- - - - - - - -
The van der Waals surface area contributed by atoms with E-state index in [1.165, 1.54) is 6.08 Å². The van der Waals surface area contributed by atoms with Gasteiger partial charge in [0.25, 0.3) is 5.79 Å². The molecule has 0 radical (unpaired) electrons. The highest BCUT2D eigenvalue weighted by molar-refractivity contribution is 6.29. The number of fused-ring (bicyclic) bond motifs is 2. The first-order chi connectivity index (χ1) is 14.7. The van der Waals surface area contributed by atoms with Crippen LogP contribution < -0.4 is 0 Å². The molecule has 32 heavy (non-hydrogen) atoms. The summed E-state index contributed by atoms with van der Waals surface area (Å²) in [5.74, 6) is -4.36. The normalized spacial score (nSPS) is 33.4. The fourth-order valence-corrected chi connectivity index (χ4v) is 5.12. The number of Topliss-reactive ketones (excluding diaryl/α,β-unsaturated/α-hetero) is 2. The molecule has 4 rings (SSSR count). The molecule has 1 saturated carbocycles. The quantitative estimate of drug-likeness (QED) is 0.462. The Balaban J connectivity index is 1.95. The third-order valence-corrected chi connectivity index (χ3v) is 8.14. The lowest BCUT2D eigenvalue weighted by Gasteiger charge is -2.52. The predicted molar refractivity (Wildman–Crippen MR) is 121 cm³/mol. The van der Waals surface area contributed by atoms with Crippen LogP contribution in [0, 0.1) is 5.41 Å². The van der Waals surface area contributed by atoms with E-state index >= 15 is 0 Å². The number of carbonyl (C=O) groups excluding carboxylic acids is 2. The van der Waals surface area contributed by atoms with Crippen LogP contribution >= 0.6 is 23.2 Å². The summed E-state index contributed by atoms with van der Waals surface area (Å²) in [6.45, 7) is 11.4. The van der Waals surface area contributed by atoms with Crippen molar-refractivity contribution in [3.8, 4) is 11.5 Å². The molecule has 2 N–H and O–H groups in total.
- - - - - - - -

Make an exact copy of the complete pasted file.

The van der Waals surface area contributed by atoms with E-state index in [1.165, 1.54) is 6.08 Å². The van der Waals surface area contributed by atoms with Gasteiger partial charge in [0.25, 0.3) is 5.79 Å². The molecule has 0 radical (unpaired) electrons. The highest BCUT2D eigenvalue weighted by molar-refractivity contribution is 6.29. The number of fused-ring (bicyclic) bond motifs is 2. The first-order chi connectivity index (χ1) is 14.7. The van der Waals surface area contributed by atoms with Crippen LogP contribution < -0.4 is 0 Å². The molecule has 32 heavy (non-hydrogen) atoms. The summed E-state index contributed by atoms with van der Waals surface area (Å²) in [5.74, 6) is -4.36. The normalized spacial score (nSPS) is 33.4. The fourth-order valence-corrected chi connectivity index (χ4v) is 5.12. The number of Topliss-reactive ketones (excluding diaryl/α,β-unsaturated/α-hetero) is 2. The molecule has 4 rings (SSSR count). The molecule has 1 saturated carbocycles. The quantitative estimate of drug-likeness (QED) is 0.462. The Balaban J connectivity index is 1.95. The third-order valence-corrected chi connectivity index (χ3v) is 8.14. The lowest BCUT2D eigenvalue weighted by Gasteiger charge is -2.52. The predicted molar refractivity (Wildman–Crippen MR) is 121 cm³/mol. The van der Waals surface area contributed by atoms with Crippen LogP contribution in [0, 0.1) is 5.41 Å². The van der Waals surface area contributed by atoms with E-state index >= 15 is 0 Å². The number of carbonyl (C=O) groups excluding carboxylic acids is 2. The van der Waals surface area contributed by atoms with Crippen LogP contribution >= 0.6 is 23.2 Å². The summed E-state index contributed by atoms with van der Waals surface area (Å²) in [6.45, 7) is 11.4. The van der Waals surface area contributed by atoms with Crippen molar-refractivity contribution in [3.8, 4) is 11.5 Å². The molecule has 2 N–H and O–H groups in total.